Fast food restaurants, merchandise from grocery stores, clothes, and even water all come in packaging. Where does all this packaging go after we’ve placed them in the trash can? Has it ever occurred to you that all the paper used to pack a fast-food meal might be a little wasteful? Maybe we could have greatly reduced the trash that we created during that one meal by just dining in at a restaurant. Maybe using your own water bottles might save some of the energy and oil used to make plastic. After all, oil is a finite resource that is rapidly being depleted. According to the National Geographic, the United States consumes the greatest number of plastic bottles each year, with a total of 29 billion water bottles a year—the equivalent of about 17,000,000 barrels of crude oil. In 2011 alone, the US consumed 6,870,000,000 barrels of crude oil according to the US Energy Information Administration. In the 21st century, developed countries have become more and more immersed in consumerism. This way of life is horrible for our ecological footprint and means that each individual is using more than their fair share of the world’s resources. The world cannot keep up with the pace at which humans are using up raw materials. Its important that we understand the impact of our ecological footprints because in the end, it affects everyone. Practically every resource made available to us from the earth is finite; it doesn’t last forever. The gas that we all consume so carelessly will run out one day and it cannot be made instantaneously by just sheer will. Although it is currently being debated by scientists if it is possible to create oil by decomposition of dead plants, animals, or even microorganisms, this process may take millions of years to work.
Even water is finite in a sense. If we continue to pollute our waters and change the landscape in such a way that makes our freshwater disappear, then there will be no water left for future generations to come. After all, it’s not water itself that is lacking, but the availability of clean drinking water. The issue of clean water is definitely a global problem. Despite this fact, it is often overlooked as a crisis worthy of attention. This is because we were all taught the water cycle in elementary school. The water cycle claims to guarantee us an unlimited source for water. But how can we be guaranteed unlimited access to clean water when all the pollution we create contaminates it? Or when all our landscaping morphs the land so that its no longer capable of storing water? Not only are we using much more water than we need, but we are rapidly diminishing its supply.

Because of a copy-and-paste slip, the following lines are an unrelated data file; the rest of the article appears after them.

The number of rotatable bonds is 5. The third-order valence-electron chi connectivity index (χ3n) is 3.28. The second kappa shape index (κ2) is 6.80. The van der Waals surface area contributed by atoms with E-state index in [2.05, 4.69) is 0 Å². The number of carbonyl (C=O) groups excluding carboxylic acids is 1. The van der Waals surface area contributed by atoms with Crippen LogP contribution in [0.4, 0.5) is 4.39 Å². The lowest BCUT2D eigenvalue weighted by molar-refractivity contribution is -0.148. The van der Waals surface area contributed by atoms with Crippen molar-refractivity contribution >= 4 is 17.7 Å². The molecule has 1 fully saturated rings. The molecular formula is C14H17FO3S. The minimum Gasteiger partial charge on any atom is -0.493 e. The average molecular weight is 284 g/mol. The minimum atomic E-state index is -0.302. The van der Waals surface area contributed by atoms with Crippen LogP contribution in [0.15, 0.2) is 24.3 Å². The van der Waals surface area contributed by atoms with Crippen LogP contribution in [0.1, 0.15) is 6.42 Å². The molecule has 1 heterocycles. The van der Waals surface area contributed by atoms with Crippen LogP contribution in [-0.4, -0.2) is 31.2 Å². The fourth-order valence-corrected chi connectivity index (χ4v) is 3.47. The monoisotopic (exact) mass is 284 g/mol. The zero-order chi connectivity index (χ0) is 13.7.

Thoughtlessly, many of us insist on living in regions that are impractical and require the importation of foods, supplies, and water. However, what seems to be forgotten is that removing a resource from its place of origin will eventually cause the resource to be depleted. Without today’s modern technology, no one would consider living in regions like this. Who would want to live somewhere with unbearably arid and hot days, cold nights, and minimal access to water? A place where the possibility of dying of dehydration is just a droplet away. Today, everyone wants a nice house with a front lawn and backyard; its the American dream. But our rapidly growing population doesn’t allow this, so naturally we expand outward, outward into regions that would otherwise be uninhabitable without our modern technology. These regions are places such as deserts, like in California, where half the landscape is either extremely fertile, or almost useless. In order to make the most of the land, we create residential areas right outside big cities so that we can commute to and from work. This means that we have to bring resources in from other places, slowly depleting the raw materials from which they came. When you export water, the water is unable to return to where it belongs, so it goes right back to the ocean. What’s worse is the fact that ocean water is so high in salinity that it is undrinkable. In fact it would dehydrate much more than it would hydrate us. Simple everyday feats like commuting between cities everyday is ridiculous. We waste so much oil in these simple acts. From all the small choices we make, from living in suburbs to commuting back and forth between cities every day, we consume many more resources than is necessary. In small acts that seem somewhat trivial, we are wasting our resources in a rate that is incalculable.
by Lydia Kwon